PixelFlight wrote:trpmb6 wrote:I worry that in the future we may have the opposite of what happened in this accident. A pilot (let's assume flying at night, with cloud cover), finds themselves thinking their IAS and AOA sensors are whack and hits the cutoff switch for the auto trim, when in actuality the IAS and AOA were correct, and they are now approaching a stall instead of what they perceive to be the plane trying to nose itself into the ground.
While there didn't cutoff the sensors, this is basically what happened to AF447: there didn't trust the IAS indication anymore. This is why pilots have since more training to aviate with unreliable air speed.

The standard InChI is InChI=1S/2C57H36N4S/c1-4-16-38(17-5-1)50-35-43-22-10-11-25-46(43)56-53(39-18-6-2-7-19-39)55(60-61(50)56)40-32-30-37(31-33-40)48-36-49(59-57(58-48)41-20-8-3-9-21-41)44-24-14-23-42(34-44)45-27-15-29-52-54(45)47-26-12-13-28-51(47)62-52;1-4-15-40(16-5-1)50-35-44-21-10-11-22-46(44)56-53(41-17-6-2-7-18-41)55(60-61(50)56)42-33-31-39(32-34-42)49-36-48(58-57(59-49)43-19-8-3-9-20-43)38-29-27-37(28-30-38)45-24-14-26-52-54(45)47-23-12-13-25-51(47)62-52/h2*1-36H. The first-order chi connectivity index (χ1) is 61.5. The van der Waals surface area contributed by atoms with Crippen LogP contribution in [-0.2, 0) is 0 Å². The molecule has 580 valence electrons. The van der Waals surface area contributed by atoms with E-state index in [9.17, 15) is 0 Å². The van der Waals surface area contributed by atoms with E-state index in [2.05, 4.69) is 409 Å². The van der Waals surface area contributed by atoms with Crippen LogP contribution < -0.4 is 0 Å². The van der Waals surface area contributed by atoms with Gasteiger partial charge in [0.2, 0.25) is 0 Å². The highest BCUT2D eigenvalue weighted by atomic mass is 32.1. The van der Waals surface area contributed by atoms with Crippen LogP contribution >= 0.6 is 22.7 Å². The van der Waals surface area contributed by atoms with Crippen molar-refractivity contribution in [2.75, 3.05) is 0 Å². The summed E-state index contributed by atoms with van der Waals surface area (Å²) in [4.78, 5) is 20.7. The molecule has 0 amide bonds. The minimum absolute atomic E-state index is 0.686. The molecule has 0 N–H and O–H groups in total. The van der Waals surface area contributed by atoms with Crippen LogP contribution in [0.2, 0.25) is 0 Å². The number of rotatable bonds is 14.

From my point of view, actual redundancy practice in aircraft is obsolete and must be replaced by predictors that take in account all available information on the aircraft.
That's where defaulting to power/pitch control comes in. It's as close to VFR as you can get without looking out the window. It doesn't rely on any outside factors for information.
If you had a phone or a pad with a bubble level app on it, if you were careful, you could fly with that information and throttle position.